It isn’t the first time and it won’t be the last time that a celebrity or person at the top of his or her industry makes the mistake of publishing their life story before retirement only to invite unwanted criticism.
In the case of Tendai Mtawarira, known to rugby people all over the word as Beast (photo GB Jordaan), his autobiography resulted in an unforeseen reaction from especially rugby followers on the social media.
The already printed book’s launched was scheduled for 1 July but publishers Pan Macmillan released a statement on Thursday indicating that the launching was to be delayed.
It is unknown whether this is a reaction from the publishers in view of the controversy or whether Beast has been instructed by SA Rugby to launch at a later date, probably after the World Cup, and to delete certain paragraphs (see later in this article).
The stament by Pan Macmillan reads as follows:
‘World-renowned rugby player Tendai Mtawarira, co-author Andy Capostagno and publishers Pan Macmillan have decided to delay the launch of Mtawarira’s highly anticipated book.
‘The memoir, titled Beast, was set to be released on July 1, but will now be launched later in the year. A new date for the book’s release will be communicated as soon as it has been finalised.’
Pan Macmillan included the following ‘statement’ from Mtawarira in theirs: ‘With the reaction of some commentators to a single paragraph from the book as a possible indicator of the level of media attention and interest, we felt it necessary to delay the release of the book, so that I can focus solely on my rugby in preparation for possible inclusion in the World Cup squad.’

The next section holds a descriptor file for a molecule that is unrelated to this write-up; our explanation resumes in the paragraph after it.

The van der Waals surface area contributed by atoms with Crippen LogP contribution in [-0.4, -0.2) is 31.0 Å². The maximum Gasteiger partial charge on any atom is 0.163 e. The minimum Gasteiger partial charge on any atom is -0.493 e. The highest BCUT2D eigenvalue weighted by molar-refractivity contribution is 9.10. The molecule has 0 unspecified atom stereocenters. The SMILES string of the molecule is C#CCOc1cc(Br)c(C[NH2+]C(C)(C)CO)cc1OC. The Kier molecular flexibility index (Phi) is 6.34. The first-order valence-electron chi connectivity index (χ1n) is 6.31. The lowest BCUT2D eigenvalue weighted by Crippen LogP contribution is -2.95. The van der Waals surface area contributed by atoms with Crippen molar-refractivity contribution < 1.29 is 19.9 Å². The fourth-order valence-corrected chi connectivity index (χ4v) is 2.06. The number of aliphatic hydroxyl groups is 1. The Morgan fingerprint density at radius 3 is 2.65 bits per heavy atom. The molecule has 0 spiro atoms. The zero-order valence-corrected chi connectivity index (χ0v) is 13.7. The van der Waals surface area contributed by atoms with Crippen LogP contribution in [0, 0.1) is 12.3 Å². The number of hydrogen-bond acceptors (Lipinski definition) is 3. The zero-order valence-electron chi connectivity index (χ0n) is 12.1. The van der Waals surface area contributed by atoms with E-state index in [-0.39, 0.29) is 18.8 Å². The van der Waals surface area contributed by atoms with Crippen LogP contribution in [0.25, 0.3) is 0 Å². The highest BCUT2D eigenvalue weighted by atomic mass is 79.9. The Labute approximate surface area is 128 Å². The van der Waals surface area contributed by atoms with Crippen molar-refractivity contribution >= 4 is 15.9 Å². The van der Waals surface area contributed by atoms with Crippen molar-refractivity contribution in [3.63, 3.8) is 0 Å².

♦ The backlash follows controversial comments regarding former Springbok coach Peter de Villiers in the book which have been published in the media: ‘“He was a fantastic coach of the Junior Springboks‚ but I think at the high level‚ he was probably lucky that a very good group of players was handed over to him.
“His methods and approach didn’t really work with the Springboks‚ and as players‚ we had to be careful what we said to the media.
“What you said would get back to Peter and affect your place in the team. The media did not like Peter‚ and thought he was a bit of a clown.
“There’s no doubt that he was happy to be at the forefront of a team that could operate on its own steam. Most of the work was done by the players‚ with Dick (Muir) and (Gary) Gold (Bok assistant coaches) very influential.”
Mtawarira, who has 107 test caps for the Springboks and broke the record of 156 matches for the most Super Rugby matches by a South African player in April, has been sidelined because of a knee injury for the past few weeks. With many younger loosehead props knocking on the door, his place in the World Cup squad is no longer a certainty.